1. Take what you want, look out for yourself. Be self motivated, self aware and self-driven. Look deep inside, learn to love and respect yourself and do what it takes to make yourself happy. 
  2. Be utterly self-effacing. This attitude is often touted from the pulpit as the Christian way to behave. Supposedly, by neglecting your own desires and elevating the aspirations of others, you will find supreme fulfillment.

Is either way true? From my experience, no. On Monday, I shared with you what I am learning about want in the foundations of my struggle with anorexia.

It was so sneaky that even I did not recognize my greed. An anorexic appears to be in need. The life of an anorexic is an exercise is asceticism, self denial, ultimate self control. But for me, it was ultimately a ploy to get everyone else to condescend to all my demands. That’s a pretty ugly naked.

Greed can wear two disguises, one flashy, the other demure.

I was reading a rather familiar story in Numbers 32. It is the story of Moses finally leading the Israelites into the Promised Land, or at least very close to it. This is one of those accounts that I have read and assumed it must have a deeper meaning than what I am able to scrape off the surface.

The Reubenites and Gadites, who had very large herds and flocks, saw that the lands of Jazer and Gilead were suitable for livestock. So they came to Moses and Eleazar the priest and to the leaders of the community, and said, ‘Ataroth, Dibon, Jazer, Nimrah, Heshbon, Elealeh, Sebam, Nebo and Beon— the land the Lord subdued before the people of Israel—are suitable for livestock, and your servants have livestock. If we have found favor in your eyes,’ they said, ‘let this land be given to your servants as our possession. Do not make us cross the Jordan.’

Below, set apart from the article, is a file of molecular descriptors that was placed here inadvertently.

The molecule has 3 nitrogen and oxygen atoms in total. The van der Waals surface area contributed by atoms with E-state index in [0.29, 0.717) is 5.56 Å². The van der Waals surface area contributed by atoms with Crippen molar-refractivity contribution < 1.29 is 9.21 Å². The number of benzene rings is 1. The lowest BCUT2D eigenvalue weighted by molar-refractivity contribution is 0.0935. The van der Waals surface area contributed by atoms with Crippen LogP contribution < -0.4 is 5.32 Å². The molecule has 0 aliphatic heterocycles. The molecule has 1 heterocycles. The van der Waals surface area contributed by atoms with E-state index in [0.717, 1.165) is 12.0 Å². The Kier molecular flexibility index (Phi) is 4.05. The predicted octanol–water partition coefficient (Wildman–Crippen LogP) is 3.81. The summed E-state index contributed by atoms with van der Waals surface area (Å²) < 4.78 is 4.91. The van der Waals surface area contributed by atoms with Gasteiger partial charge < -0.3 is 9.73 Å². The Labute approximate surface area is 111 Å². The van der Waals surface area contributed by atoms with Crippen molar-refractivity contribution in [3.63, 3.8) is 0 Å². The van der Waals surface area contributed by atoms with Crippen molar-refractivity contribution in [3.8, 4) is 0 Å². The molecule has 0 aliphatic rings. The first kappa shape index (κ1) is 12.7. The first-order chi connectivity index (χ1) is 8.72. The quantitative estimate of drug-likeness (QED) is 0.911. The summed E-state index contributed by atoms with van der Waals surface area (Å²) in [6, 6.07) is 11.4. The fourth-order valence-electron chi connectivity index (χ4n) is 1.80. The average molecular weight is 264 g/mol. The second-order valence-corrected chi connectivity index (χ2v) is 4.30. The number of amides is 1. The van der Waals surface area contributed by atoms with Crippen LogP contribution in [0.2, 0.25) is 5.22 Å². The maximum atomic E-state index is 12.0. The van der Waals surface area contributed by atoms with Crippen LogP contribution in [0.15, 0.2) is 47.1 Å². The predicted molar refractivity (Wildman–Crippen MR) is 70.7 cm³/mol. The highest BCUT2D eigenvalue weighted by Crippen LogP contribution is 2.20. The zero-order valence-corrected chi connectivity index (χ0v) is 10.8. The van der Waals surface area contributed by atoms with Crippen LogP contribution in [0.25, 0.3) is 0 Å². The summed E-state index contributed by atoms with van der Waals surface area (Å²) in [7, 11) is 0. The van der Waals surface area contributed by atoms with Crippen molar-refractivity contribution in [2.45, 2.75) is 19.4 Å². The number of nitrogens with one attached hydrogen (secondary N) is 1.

And then I got it! Do you see it?

I continued reading the chapter. Moses was pretty upset with the three tribes’ brazen request for what they thought was best for them. Instead of following the original plan and accepting what God had planned for them in Canaan; instead of marching into battle for conquest of the Promised Land, these guys were asking for they wanted!

But God said, “OK.” God heard the request of the Reubenites and Gadites, and honored it. I gleaned several things from this about my own needs and wants and how and when to ask for them, as well as how and when to surrender.

  1. The Reubenites and Gadites acknowledged that God had blessed them with abundant cattle and they believed that this portion of land would allow them to practice good stewardship of His blessings.
  2. They were attentive to God’s provision and they asked for God to generously give them this portion of land.
  3. They asked humbly, heard Moses’s response and listened to his criticism.
  4. They did not cower in guilt at Moses’s rebuke, but stood up for what they thought was good.
  5. They continued into battle with their fellow Israelites in order to secure God’s blessing for the other tribes as well.

“Love yourself and make yourself happy,” is a mantra in our society. Adding confusion, is the Christianese admonition to overlook one’s self. The TRUTH is, God wants us to look to Him for blessings. He wants us to expect Him to be good. And He longs for us to be grateful for His generosity. Finally, God wants us to extend that same favor to others.

The eyes of all look to you, and you give them their food in due season. You open your hand; you satisfy the desire of every living thing. The Lord is righteous in all his ways and kind in all his works. The Lord is near to all who call on him, to all who call on him in truth. He fulfills the desire of those who fear him; he also hears their cry and saves them. Ps. 145:15-19